Waiting lists for hospitals `at new low'

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The Independent Online

Health Editor

The number of patients waiting more than a year for hospital treatment has fallen to a record low, according to government figures released yesterday.

A total of 28,204 people - around 3 per cent of the hospital waiting list overall - had been waiting more than 12 months at the end of September. In 1991, more than 150,000 patients waited over 12 months, with almost a third of them waiting for more than two years.

The provisional figures show that 42 patients were waiting more than 18 months - in breach of Patient Charter guarantees - and all but two of these were with the Royal Hospitals NHS Trust, in London.

Gerald Malone, the health minister, said this was "unacceptable" and steps had been taken to ensure most of these patients had now been treated. "I am delighted that the two-year wait is now consigned to history. I hope it will not be long before the 18-month wait joins it there," he said.

Overall, the NHS waiting list is still more than a million people but Mr Malone said that the average time for waiting had fallen from more than nine months to four months over the last five years.

"We are very conscious that what matters to patients is not the size of the waiting list but how long they have to wait," he said.

He paid tribute to the "remarkable progress" hospitals and health authorities had made in reducing waiting times. "As purchasers get more involved in their contracts [with providers] they are driving waiting times down," he said.

However, a spokesperson for the Radical Statistics Health Group, which monitors government statistics, said the new data was inconclusive.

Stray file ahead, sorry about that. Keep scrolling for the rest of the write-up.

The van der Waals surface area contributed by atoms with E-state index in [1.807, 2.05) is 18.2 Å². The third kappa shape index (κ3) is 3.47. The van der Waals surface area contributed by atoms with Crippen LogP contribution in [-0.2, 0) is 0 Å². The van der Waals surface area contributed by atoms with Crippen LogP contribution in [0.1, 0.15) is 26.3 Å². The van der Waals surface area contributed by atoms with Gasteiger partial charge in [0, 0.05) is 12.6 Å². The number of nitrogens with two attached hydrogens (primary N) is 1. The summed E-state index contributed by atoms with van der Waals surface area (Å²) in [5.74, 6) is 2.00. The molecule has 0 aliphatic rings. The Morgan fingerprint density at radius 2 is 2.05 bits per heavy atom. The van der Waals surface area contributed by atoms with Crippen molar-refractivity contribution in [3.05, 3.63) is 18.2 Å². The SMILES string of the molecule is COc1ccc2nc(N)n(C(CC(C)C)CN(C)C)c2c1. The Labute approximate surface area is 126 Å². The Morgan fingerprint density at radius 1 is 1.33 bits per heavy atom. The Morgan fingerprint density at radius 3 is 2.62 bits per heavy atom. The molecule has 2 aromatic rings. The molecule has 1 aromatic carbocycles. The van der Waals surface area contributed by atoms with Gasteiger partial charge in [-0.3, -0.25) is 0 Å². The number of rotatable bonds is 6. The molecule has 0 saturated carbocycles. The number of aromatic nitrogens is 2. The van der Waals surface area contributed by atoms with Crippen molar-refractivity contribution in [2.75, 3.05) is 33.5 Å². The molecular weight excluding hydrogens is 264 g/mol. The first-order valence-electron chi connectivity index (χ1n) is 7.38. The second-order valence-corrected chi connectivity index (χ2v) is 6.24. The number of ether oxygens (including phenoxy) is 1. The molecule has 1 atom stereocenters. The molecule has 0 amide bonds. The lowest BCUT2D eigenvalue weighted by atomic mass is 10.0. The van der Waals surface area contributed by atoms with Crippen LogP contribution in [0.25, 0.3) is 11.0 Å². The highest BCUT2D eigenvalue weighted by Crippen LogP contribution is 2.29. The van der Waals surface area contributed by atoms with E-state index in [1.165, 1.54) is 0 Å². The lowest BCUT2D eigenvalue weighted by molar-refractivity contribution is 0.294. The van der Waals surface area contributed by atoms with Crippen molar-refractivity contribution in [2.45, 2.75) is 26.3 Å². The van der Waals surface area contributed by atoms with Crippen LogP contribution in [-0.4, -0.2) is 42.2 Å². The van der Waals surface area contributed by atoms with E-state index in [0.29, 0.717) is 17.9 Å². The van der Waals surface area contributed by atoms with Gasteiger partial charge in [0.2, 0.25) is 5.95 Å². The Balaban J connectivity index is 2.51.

"We need to know the extent to which hospital doctors are delaying putting patients on the waiting list," she said. "We need to know what proportion of patients are self-deferred - those who have been given admission dates but who defer to a later date, and we need to know about the severity of the conditions being treated.

"It may be that some people who have been waiting longer for less severe conditions are being pushed ahead of people waiting shorter times for more disabling conditions."

The provisional figures show that in the three months up to the end of September 1995, 1,041,025 patients were waiting for hospital treatment, a fall of 0.6 per cent since the last quarterly figures in June. Of these, 1,012,821 had been waiting for up to 11 months; 28,162 for 12-17 months, and 42 for 18 months or longer.

A spokeswoman for the Royal Hospitals NHS Trust said that at present there are 11 patients who had been waiting over 18 months. Nine of them had admission dates and will be admitted within the next six weeks.

She added that two wards - a 24-bed medical ward and a temporary eight bed ward - had been opened at the trust hospitals to deal specifically with the problem of long waiters.

t Stephen Dorrell, Secretary of State for Health, announced an "efficiency scrutiny" to reduce bureaucracy in NHS trusts and health authorities. He has established a special task force to eliminate unnecessary paperwork following a similar initiative in GP practices.

NHS waiting lists


North/Yorks 146,948 Trent 93,862 Anglia/Oxford 108,675 N Thames 166,655 S Thames 151,814 South & West 118,947 W Midlands 86,842 N West 165,361 All regions 1,039,104 SHAs* 1,921 Total 1,041,025

* Special Health Authorities, which run specialised centres such as Great Ormond Street and teaching hospitals

Numbers at Sept 95